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The Death Of A Lover

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Ray was cold. The air that clung to his front porch was frigid and cruel from the frost that covered the grass like a quilt. He looked at the drops of dew that hung off the blades of green earth and thought of himself. His entire being was made up of clinging with all of his might to the edge. The edge of desire, the edge of hope and happiness. He never wanted to lose sight of these things, but he found himself slipping from time to time. A finger falling a centimeter backward, and when those moments came, he was used to the feeling of his heart skipping a beat in fear of falling completely. Falling into the unknown pit of darkness. The pit of depression and despair.

He would not fall, would not slip. He refused to be so weak. But the pain was almost unbearable. Ever since Lena died he had a hole in his chest where his heart should be. Where love should be.

Lena had been his world, his life. Apparently she had not felt the same way. He thought again of the unspeakable day when he had found out she had hung herself. She had been upset, and too depressed to walk among the living. Lena had fallen. He guessed that she had been hanging on for a long time, and her arms just got too tired to cling anymore.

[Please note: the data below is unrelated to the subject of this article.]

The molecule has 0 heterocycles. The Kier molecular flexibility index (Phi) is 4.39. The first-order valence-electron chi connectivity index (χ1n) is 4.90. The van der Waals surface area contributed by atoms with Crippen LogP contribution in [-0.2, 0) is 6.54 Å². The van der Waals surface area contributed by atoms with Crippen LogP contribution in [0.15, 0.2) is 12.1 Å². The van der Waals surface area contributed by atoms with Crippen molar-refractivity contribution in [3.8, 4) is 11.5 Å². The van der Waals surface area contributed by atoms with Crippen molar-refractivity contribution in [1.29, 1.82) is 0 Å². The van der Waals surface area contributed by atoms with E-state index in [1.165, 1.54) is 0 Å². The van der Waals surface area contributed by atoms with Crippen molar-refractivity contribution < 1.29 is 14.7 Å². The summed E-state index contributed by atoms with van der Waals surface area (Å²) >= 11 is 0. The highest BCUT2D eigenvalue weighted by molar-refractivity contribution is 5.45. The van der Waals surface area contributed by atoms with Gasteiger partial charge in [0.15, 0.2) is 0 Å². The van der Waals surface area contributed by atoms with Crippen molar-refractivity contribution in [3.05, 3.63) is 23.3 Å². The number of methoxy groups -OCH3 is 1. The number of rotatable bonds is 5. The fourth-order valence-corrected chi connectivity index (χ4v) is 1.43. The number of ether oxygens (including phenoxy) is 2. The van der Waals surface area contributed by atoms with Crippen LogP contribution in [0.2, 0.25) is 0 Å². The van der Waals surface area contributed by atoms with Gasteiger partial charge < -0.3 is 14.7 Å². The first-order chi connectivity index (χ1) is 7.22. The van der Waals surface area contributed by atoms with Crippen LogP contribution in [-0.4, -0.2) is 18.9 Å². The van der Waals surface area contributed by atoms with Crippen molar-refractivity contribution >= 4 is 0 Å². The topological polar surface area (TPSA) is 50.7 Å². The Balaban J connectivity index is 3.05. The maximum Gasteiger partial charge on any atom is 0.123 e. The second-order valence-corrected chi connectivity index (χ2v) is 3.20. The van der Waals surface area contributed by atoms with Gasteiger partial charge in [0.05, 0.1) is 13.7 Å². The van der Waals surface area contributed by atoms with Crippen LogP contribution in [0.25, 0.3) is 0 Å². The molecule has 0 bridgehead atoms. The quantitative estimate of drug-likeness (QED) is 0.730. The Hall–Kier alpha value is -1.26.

He wouldn’t plummet into the same, bottomless hole his wife had.

He would hold on for her.

He took a long drag from his cigarette, which immediately warmed his entire body. He felt the harsh but satisfying wisps of smoke dance down his throat. It no longer burned him. He had been a smoker since he was 17. Now, at 37, he was aware of his blackened, charcoal lungs, but didn’t think much of it.

He had nothing to live for anyway.


He gazed out at the other identical houses across the street from him. It was early in the morning, the sun was just beginning to peak over the treetops, but already the quiet stirrings of waking people were visible through the parted curtains.

He noticed a woman making coffee in her kitchen, stirring it with cream, taking a silent sip. A wave of jealousy flitted through his stomach. He was envious of the way people could go through their lives unscathed by the pain of death.